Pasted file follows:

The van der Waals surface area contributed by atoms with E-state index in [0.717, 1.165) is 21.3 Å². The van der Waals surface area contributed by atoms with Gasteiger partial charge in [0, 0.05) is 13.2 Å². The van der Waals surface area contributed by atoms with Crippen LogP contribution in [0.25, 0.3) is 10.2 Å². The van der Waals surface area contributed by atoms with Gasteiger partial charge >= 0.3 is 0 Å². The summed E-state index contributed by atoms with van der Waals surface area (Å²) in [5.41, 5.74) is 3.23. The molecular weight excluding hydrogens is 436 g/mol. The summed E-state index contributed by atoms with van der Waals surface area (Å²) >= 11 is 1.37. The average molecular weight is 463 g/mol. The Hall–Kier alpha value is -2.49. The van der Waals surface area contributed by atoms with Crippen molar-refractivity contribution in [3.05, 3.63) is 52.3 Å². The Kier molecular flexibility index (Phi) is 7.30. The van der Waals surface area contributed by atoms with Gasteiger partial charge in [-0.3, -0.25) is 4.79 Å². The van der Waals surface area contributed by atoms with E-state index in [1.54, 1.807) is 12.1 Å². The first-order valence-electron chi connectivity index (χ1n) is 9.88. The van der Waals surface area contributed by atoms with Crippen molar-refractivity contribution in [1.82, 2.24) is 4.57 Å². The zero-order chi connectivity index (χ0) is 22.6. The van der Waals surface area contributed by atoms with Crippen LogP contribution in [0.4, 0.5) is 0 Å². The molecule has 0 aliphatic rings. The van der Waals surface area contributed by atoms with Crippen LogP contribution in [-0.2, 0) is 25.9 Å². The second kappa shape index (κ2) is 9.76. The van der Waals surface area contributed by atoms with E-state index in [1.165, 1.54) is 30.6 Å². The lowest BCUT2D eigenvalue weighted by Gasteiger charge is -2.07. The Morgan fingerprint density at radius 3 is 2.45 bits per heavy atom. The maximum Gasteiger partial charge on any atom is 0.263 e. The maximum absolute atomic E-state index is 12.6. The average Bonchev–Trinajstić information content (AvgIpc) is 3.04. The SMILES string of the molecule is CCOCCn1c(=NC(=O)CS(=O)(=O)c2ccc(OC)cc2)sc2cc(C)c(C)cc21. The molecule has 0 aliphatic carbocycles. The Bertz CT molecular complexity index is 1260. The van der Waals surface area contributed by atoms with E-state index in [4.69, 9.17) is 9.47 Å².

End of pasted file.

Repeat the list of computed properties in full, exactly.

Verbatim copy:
The van der Waals surface area contributed by atoms with E-state index in [0.717, 1.165) is 21.3 Å². The van der Waals surface area contributed by atoms with Gasteiger partial charge in [0, 0.05) is 13.2 Å². The van der Waals surface area contributed by atoms with Crippen LogP contribution in [0.25, 0.3) is 10.2 Å². The van der Waals surface area contributed by atoms with Gasteiger partial charge >= 0.3 is 0 Å². The summed E-state index contributed by atoms with van der Waals surface area (Å²) in [5.41, 5.74) is 3.23. The molecular weight excluding hydrogens is 436 g/mol. The summed E-state index contributed by atoms with van der Waals surface area (Å²) >= 11 is 1.37. The average molecular weight is 463 g/mol. The Hall–Kier alpha value is -2.49. The van der Waals surface area contributed by atoms with Crippen molar-refractivity contribution in [3.05, 3.63) is 52.3 Å². The Kier molecular flexibility index (Phi) is 7.30. The van der Waals surface area contributed by atoms with Gasteiger partial charge in [-0.3, -0.25) is 4.79 Å². The van der Waals surface area contributed by atoms with E-state index in [1.54, 1.807) is 12.1 Å². The first-order valence-electron chi connectivity index (χ1n) is 9.88. The van der Waals surface area contributed by atoms with Crippen molar-refractivity contribution in [1.82, 2.24) is 4.57 Å². The zero-order chi connectivity index (χ0) is 22.6. The van der Waals surface area contributed by atoms with Crippen LogP contribution in [0.4, 0.5) is 0 Å². The molecule has 0 aliphatic rings. The van der Waals surface area contributed by atoms with Crippen LogP contribution in [-0.2, 0) is 25.9 Å². The second kappa shape index (κ2) is 9.76. The van der Waals surface area contributed by atoms with E-state index in [1.165, 1.54) is 30.6 Å². The lowest BCUT2D eigenvalue weighted by Gasteiger charge is -2.07. The Morgan fingerprint density at radius 3 is 2.45 bits per heavy atom. The maximum Gasteiger partial charge on any atom is 0.263 e. The maximum absolute atomic E-state index is 12.6. The average Bonchev–Trinajstić information content (AvgIpc) is 3.04. The SMILES string of the molecule is CCOCCn1c(=NC(=O)CS(=O)(=O)c2ccc(OC)cc2)sc2cc(C)c(C)cc21. The molecule has 0 aliphatic carbocycles. The Bertz CT molecular complexity index is 1260. The van der Waals surface area contributed by atoms with E-state index in [4.69, 9.17) is 9.47 Å².